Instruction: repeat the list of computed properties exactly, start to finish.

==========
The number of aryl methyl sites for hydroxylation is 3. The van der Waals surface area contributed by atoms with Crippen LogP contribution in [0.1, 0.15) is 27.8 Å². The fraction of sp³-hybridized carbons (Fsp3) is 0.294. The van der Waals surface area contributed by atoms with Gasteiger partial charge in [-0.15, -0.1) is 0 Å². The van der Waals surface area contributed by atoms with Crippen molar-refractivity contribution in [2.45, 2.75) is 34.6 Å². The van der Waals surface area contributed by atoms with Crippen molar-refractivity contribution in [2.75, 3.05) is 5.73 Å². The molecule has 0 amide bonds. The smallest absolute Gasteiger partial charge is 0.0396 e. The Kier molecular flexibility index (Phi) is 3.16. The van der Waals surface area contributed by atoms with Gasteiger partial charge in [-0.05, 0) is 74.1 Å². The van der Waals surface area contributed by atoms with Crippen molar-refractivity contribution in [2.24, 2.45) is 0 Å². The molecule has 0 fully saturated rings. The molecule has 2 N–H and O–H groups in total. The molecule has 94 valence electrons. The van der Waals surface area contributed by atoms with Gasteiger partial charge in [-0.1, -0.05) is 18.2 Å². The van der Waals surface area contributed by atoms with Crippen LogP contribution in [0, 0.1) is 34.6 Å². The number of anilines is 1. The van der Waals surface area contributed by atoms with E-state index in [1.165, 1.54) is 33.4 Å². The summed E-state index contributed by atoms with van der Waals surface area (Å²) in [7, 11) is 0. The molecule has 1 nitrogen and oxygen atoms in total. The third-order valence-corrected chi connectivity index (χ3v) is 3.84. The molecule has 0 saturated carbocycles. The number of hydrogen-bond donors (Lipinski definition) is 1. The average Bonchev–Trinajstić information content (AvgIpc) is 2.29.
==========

The number of aryl methyl sites for hydroxylation is 3. The van der Waals surface area contributed by atoms with Crippen LogP contribution in [0.1, 0.15) is 27.8 Å². The fraction of sp³-hybridized carbons (Fsp3) is 0.294. The van der Waals surface area contributed by atoms with Gasteiger partial charge in [-0.15, -0.1) is 0 Å². The van der Waals surface area contributed by atoms with Crippen molar-refractivity contribution in [2.45, 2.75) is 34.6 Å². The van der Waals surface area contributed by atoms with Crippen molar-refractivity contribution in [2.75, 3.05) is 5.73 Å². The molecule has 0 amide bonds. The smallest absolute Gasteiger partial charge is 0.0396 e. The Kier molecular flexibility index (Phi) is 3.16. The van der Waals surface area contributed by atoms with Gasteiger partial charge in [-0.05, 0) is 74.1 Å². The van der Waals surface area contributed by atoms with Crippen molar-refractivity contribution in [2.24, 2.45) is 0 Å². The molecule has 0 fully saturated rings. The molecule has 2 N–H and O–H groups in total. The molecule has 94 valence electrons. The van der Waals surface area contributed by atoms with Gasteiger partial charge in [-0.1, -0.05) is 18.2 Å². The van der Waals surface area contributed by atoms with Crippen LogP contribution in [0, 0.1) is 34.6 Å². The number of anilines is 1. The van der Waals surface area contributed by atoms with E-state index in [1.165, 1.54) is 33.4 Å². The summed E-state index contributed by atoms with van der Waals surface area (Å²) in [7, 11) is 0. The molecule has 1 nitrogen and oxygen atoms in total. The third-order valence-corrected chi connectivity index (χ3v) is 3.84. The molecule has 0 saturated carbocycles. The number of hydrogen-bond donors (Lipinski definition) is 1. The average Bonchev–Trinajstić information content (AvgIpc) is 2.29.